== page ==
nep-mkt New Economics Papers
on Marketing
Issue of 2013‒05‒24
seven papers chosen by
Joao Carlos Correia Leitao
University of Beira Interior and Technical University of Lisbon

  1. The Impact of Social Media on Consumer Demand: The Case of Carbonated Soft Drink Market By Liu, Yizao; Lopez, Rigoberto
  2. Hypertargeting, Limited Attention, and Privacy: Implications for Marketing and Campaigning By Florian Hoffmann; Roman Inderst; Marco Ottaviani
  3. The Limits of Price Discrimination By Dirk Bergemann; Benjamin Brooks; Stephen Morris
  4. Implementierung des Marketing-Intelligence Konzepts in B-to-B Unternehmen By Helm, Roland; Gritsch, Stephanie
  5. An Empirical Analysis of Competitive Nonlinear Pricing By Gaurab Aryal
  6. Formation and adaptation of reference prices in grain marketing: An experimental study By Mattos, Fabio; Poirier, Jamie
  7. Going green: Agent-based modeling of the diffusion of dynamic electricity tariffs By Anna Kowalska-Pyzalska; Katarzyna Maciejowska; Katarzyna Sznajd-Weron; Rafal Weron

  1. By: Liu, Yizao; Lopez, Rigoberto
    Abstract: This article estimates the impact of social media exposure on consumer valuation of product characteristics. We apply the Berry, Levinsohn and Pakes (1995) model of market equilibrium to sales data for 18 carbonated soft drink brands sold in 12 cities over 17 months (June 2011 to October 2012) and social media conversations on Facebook, Twitter and YouTube. Empirical results show that social media exposure is a significant driver of consumer behavior through altering evaluation of product characteristics and purchase choices.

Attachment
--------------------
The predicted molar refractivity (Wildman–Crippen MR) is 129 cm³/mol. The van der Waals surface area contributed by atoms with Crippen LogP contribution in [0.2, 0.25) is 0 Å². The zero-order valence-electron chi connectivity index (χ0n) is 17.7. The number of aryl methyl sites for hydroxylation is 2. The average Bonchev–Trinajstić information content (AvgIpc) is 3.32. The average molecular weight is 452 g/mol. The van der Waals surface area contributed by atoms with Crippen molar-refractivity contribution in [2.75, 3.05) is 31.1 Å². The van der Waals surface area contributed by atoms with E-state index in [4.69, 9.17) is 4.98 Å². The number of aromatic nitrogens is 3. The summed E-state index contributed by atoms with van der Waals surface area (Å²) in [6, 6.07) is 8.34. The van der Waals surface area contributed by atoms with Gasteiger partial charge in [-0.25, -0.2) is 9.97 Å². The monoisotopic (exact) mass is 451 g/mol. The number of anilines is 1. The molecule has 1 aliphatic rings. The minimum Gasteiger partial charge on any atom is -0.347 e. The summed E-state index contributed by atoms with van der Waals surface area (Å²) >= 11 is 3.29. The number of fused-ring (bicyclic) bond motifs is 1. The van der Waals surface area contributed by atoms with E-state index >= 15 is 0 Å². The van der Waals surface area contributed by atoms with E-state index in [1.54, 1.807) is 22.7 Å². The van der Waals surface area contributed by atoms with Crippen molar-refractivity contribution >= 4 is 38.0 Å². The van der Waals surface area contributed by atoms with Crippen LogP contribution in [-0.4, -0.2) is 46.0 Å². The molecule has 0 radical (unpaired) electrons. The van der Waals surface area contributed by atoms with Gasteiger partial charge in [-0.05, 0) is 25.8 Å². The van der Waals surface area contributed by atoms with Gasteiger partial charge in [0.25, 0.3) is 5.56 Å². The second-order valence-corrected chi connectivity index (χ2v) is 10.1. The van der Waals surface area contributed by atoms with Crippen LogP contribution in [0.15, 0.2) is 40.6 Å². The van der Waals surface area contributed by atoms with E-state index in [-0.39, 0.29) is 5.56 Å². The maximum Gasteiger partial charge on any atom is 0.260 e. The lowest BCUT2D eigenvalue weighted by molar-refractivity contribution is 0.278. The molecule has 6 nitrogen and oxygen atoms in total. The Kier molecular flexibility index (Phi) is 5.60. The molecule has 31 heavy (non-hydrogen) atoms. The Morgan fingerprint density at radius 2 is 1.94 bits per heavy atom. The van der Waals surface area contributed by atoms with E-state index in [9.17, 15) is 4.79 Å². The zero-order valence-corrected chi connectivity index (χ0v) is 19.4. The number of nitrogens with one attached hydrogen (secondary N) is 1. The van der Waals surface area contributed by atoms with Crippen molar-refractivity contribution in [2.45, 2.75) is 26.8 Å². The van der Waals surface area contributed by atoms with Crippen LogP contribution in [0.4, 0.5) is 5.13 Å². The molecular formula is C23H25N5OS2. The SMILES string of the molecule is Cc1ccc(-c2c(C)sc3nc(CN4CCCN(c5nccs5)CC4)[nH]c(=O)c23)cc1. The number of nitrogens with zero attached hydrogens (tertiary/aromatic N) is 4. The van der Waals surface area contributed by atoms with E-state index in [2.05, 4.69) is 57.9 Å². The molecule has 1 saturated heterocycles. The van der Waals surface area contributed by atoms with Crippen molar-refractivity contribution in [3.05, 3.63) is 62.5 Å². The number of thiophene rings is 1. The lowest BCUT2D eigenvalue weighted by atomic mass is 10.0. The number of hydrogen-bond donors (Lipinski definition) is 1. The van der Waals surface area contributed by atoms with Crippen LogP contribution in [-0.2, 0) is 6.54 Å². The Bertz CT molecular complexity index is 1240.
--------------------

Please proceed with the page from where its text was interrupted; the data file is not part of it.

Keywords: Social Media, Demand, Consumer behavior, Internet, Carbonated soft drinks, Consumer/Household Economics, Demand and Price Analysis, Industrial Organization, D12, M37, L66,
    Date: 2013
  2. By: Florian Hoffmann; Roman Inderst; Marco Ottaviani
    Abstract: Using personal data collected on the internet, fi?rms and political campaigners are able to tailor their communication to the preferences and orientations of individual consumers and voters, a practice known as hypertargeting. This paper models hypertargeting as selective disclosure of information to an audience with limited attention. We characterize the private incentives and the welfare impact of hypertargeting depending on the wariness of the audience, on the intensity of competition, and on the feasibility of price discrimination. We show that policy intervention that bans the collection of personally identi?able data (for example, through stricter privacy laws requiring user consent) is bene?ficial when consumers are naive, competition is limited, and fi?rms are able to price discriminate. Otherwise, privacy regulation often back?fires. Keywords: Hypertargeting, selective disclosure, limited attention, consumer privacy regulation, personalized pricing, competition. JEL Classi?fication: D83 (Search; Learning; Information and Knowledge; Communication; Belief), M31 (Marketing), M38 (Government Policy and Regulation).